The downtown San Jacinto Plaza Park is on the verge of reconstruction. The Final plan to remodel the historic city block was presented to the public on June 20, by City officials at the El Paso Museum of History. The plan received mixed reviews from the public.
This is an historic event. The park is one of El Paso’s most important icons. It has survived the 154-year history of the city.
The initial name given to the park was Public Square. It has been called the Central Plaza, La Plaza, La Placita, The Alligator Park, Parque de Los Lagartos, and El Parque.
Anson Mills, who later became Mayor, surveyed and platted the first subdivision in El Paso, named the Plat of the Town of El Paso, in 1859, and his actions marked the birth of our city. On the plat, Anson Mills wrote on one of the city blocks “City Square.”
The downtown park changed with the times, but the original axial design has not been lost. It was a rather simple town square with a circle in the middle, wide sidewalks around the perimeter, angled sidewalks to the center, a water pond, and our alligators-not statutes. Real, swimming alligators!
La Plaza de Los Lagartos grew and matured with the downtown buildings and the Placita saw the rise of the downtown buildings embracing the square, including the beautiful Trost Buildings.
U.S. soldiers who trained at Fort Bliss and Biggs Air Force Base in World War I and II, and the Korean Conflict enjoyed the alligators at the park. Millions of people from all walks of life from the El Paso region and from all over the world enjoyed the park. All roads, all streetcar lines, all buses, and all shoppers ended up at La Placita. It was where people met, enjoyed conversation, read the newspaper, or just sat at the bench to catch a bit of sun or live music from the park shell.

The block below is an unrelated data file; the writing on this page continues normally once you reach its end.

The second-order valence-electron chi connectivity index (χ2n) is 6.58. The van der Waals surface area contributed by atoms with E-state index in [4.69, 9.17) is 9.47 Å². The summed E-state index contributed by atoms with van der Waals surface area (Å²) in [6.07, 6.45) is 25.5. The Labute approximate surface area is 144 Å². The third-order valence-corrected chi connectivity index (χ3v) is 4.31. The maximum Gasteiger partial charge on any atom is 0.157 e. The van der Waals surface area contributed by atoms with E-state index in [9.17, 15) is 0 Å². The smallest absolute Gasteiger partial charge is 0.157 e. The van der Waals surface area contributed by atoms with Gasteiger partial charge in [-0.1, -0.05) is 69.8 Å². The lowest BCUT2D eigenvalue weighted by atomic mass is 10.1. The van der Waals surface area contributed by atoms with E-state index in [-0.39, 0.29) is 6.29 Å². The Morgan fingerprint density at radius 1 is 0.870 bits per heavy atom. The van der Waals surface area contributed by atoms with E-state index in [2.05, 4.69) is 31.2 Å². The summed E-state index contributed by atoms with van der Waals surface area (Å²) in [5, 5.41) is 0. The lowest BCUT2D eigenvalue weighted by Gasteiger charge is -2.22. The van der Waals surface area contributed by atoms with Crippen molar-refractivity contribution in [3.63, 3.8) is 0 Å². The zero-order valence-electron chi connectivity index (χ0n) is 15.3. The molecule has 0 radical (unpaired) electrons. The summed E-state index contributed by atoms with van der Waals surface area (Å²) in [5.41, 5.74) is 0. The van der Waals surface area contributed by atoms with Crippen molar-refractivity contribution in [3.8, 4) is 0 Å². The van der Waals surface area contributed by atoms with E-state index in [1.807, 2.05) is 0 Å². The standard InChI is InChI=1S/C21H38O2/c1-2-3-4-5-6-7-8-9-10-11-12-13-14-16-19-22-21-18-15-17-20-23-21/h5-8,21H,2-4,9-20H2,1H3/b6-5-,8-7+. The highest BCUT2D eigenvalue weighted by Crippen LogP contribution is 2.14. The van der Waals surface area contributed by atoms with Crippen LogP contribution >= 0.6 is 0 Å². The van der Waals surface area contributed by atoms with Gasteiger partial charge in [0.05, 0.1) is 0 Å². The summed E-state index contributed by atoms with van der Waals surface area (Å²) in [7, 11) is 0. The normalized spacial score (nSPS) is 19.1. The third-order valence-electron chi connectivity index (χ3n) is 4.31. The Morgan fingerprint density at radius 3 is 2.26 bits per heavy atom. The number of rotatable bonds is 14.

The alligators seldom moved. And they didn’t make any noise. That was O.K. It was the Plaza where a locomotive, a freight train, or a Pullman would run by on the north side of the square in its full glory; steam and the excitement of steel and steam noise, to make the place special.
There are tons of stories of people who enjoyed the Plaza Park. Trolley and bus riders, pedestrians, downtown residents, tourists, shoppers, workers, etc. young and old, have a story to tell about the park. This is the downtown city block that has served more people per day than any other block. The Kress, the Popular, the White House, Newberry’s, Woolworth, Grants, and many other stores, generated people who used the park. The Coney Island Café, The Ellenay, the Plaza, the Wigwam, and other theater patrons used the Plaza as a destination point. Children from South El Paso came to the park because it was the only place that had grass.
The alligators made an impression on people. It made it unique. It made you remember. It was El Paso.
According to the El Paso Herald, dated September 16, 1920, a prominent realtor and land developer, J. Fisher Satterthwaite was interviewed about the history of El Paso. He was the first City park commissioner of El Paso, appointed in 1882 and served for five years. Mr. Satterthwaite stated that he brought three alligators to El Paso from New Orleans in a cigar box. One of them later died. The other two lived to a ripe old age. Mr. Satterthwaite built the first pond for the original ‘gators. In time, the alligator population, through various actions, grew to as many as seven.
For over seven decades, the alligators, the circular pond with fish and turtles, and the balustrade fence were the trademark of El Paso. The alligators were the target of animal cruelty and in the mid 1960s the City moved them to the zoo.
In the 1970s, the City “improved“ the park which included the demolition of the gator cove, the pond and the balustrade circle.